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White Sprouting Broccoli Seeds

Brassica oleracea

  • HOW TO GROW
  • FAST FACTS
  • REVIEWS

HOW TO GROW

Sowing: Broccoli grows best in cool weather, so starting the seeds indoors 5-6 weeks before the last expected frost will ensure a faster crop. Shortly after the last frost, prepare the ground with organic matter or fertilizer; when the seedlings reach about 6" tall, plant them 1-2' apart in rows 2-3' apart. For direct sowing seeds, plant them 1/2" deep and 12" apart in full sun and rich soil, after the last expected spring frost; thin them to 3' apart. Keep the soil moist. For companion planting benefits, plant broccoli with herbs, potatoes, or onions; avoid planting it with tomatoes or pole beans.

Growing: Keep the young plants watered and remove weeds carefully. Mulch helps discourage weeds and regulate soil temperature, and several applications of fertilizer or compost will also be needed.

Harvesting: The first small heads of broccoli should be ready to harvest in early spring, about 220 days after planting. Harvest them while they are still tight, and before the tiny buds begin to open; cut them with the stems attached, since these are also edible. Side shoots will continue to develop along the stem, and can be harvested as well; the plant will keep producing as long as weather conditions are favorable.

Seed Saving: Allowing broccoli to produce seed will take an entire growing season, and may require digging up the plants for the winter or mulching them well. Broccoli will cross pollinate with other members of the cabbage family such as cauliflower, and isolation of at least 1/4 a mile is recommended to prevent cross breeding. Once the flowers have bloomed and produced seed pods, let them dry and carefully remove them from the plant. Separate the seeds from the pods. Store in a dry, cool place for up to five years.

FAST FACTS

Latin Name: Brassica oleracea

Type: Open Pollinated, Cool Season

USDA Zones: 3, 4, 5, 6, 7, 8, 9, 10, 11, 12

Seeds per Ounce: 9,000

Planting Method: From Transplant

Height: 30 Inches

Size Price Quantity
XL Mylar Packet (~500 Seeds) $2.50 Sold Out
1/4 Oz Mylar (7.09g) $4.80 Sold Out
1 Oz Mylar (28.4g) $5.40 Sold Out
1/4 Lb Mylar (113g) $8.00 Sold Out
1 Lb Mylar (454g) $22.80 Sold Out
5 Lb Mylar (2.72kg) $102.60 Sold Out
10 Lb Mylar (4.54kg) $182.40 Sold Out
Sold out

DESCRIPTION

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Sprouting broccoli is in the cole family, and produces small white heads on slim stalks. These heads, the stalks and leaves are all edible. This is the white variety, which produces less, but is sweeter and much more tender than the purple kind. They'll be ready to harvest early in the spring the year after you plant them. Sprouting broccoli is considered quite a delicacy, and is hard to find.
The plant from which modern broccoli is derived first grew in the wild in the Mediterranean region and in Asia Minor. Broccoli gradually spread to the rest of Europe and to the New World, where Thomas Jefferson included this strange new vegetable in his experimental garden. The Italians appreciated it so much that it got the name "Italian asparagus." After World War I, Italian brothers Stefano and Andrea D'Arrigo brought their Sicilian variety of broccoli and began growing it in San Jose, Calfornia; they later shipped it to Boston's North End, where it established a quickly expanding market.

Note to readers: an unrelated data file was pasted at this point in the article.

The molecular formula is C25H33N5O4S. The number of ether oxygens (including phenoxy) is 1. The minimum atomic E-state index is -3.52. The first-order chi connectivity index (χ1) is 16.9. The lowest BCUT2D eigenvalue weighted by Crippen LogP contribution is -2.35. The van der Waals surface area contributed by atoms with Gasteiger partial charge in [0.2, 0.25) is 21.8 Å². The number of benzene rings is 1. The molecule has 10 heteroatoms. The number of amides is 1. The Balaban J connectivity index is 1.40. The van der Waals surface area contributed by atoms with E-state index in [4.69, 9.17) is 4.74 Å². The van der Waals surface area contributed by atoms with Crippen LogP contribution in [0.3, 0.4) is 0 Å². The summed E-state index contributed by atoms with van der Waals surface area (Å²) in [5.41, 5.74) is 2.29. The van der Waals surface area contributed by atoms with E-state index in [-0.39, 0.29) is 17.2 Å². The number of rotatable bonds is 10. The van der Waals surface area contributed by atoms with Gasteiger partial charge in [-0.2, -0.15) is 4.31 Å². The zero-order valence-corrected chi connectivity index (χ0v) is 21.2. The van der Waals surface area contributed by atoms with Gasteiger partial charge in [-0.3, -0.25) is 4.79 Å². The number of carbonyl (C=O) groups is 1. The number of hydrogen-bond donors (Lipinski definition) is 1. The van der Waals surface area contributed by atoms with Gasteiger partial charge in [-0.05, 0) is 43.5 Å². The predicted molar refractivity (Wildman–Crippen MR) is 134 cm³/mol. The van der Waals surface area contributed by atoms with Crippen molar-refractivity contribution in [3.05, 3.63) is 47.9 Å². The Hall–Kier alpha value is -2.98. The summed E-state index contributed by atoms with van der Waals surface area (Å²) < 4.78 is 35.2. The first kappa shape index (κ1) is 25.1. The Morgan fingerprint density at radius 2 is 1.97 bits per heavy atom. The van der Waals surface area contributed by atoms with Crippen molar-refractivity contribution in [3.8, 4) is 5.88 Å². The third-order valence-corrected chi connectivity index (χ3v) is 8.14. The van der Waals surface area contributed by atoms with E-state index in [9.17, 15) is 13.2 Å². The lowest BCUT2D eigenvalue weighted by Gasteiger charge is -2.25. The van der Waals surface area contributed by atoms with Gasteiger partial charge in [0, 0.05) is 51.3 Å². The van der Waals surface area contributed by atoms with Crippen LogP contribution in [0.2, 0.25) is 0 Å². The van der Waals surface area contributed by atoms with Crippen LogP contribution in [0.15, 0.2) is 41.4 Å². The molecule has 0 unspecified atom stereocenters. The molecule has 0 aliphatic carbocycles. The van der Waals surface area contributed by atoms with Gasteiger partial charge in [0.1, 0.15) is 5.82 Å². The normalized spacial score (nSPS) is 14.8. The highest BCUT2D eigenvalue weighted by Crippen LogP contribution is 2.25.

HOW TO GROW

Sowing: Broccoli grows best in cool weather, so starting the seeds indoors 5-6 weeks before the last expected frost will ensure a faster crop. Shortly after the last frost, prepare the ground with organic matter or fertilizer; when the seedlings reach about 6" tall, plant them 1-2' apart in rows 2-3' apart. For direct sowing seeds, plant them 1/2" deep and 12" apart in full sun and rich soil, after the last expected spring frost; thin them to 3' apart. Keep the soil moist. For companion planting benefits, plant broccoli with herbs, potatoes, or onions; avoid planting it with tomatoes or pole beans.

Growing: Keep the young plants watered and remove weeds carefully. Mulch helps discourage weeds and regulate soil temperature, and several applications of fertilizer or compost will also be needed.

Harvesting: The first small heads of broccoli should be ready to harvest in early spring, about 220 days after planting. Harvest them while they are still tight, and before the tiny buds begin to open; cut them with the stems attached, since these are also edible. Side shoots will continue to develop along the stem, and can be harvested as well; the plant will keep producing as long as weather conditions are favorable.

Seed Saving: Allowing broccoli to produce seed will take an entire growing season, and may require digging up the plants for the winter or mulching them well. Broccoli will cross pollinate with other members of the cabbage family such as cauliflower, and isolation of at least 1/4 a mile is recommended to prevent cross breeding. Once the flowers have bloomed and produced seed pods, let them dry and carefully remove them from the plant. Separate the seeds from the pods. Store in a dry, cool place for up to five years.

FAST FACTS

Latin Name: Brassica oleracea

Type: Open Pollinated, Cool Season

USDA Zones: 3, 4, 5, 6, 7, 8, 9, 10, 11, 12

Seeds per Ounce: 9,000

Planting Method: From Transplant

Height: 30 Inches

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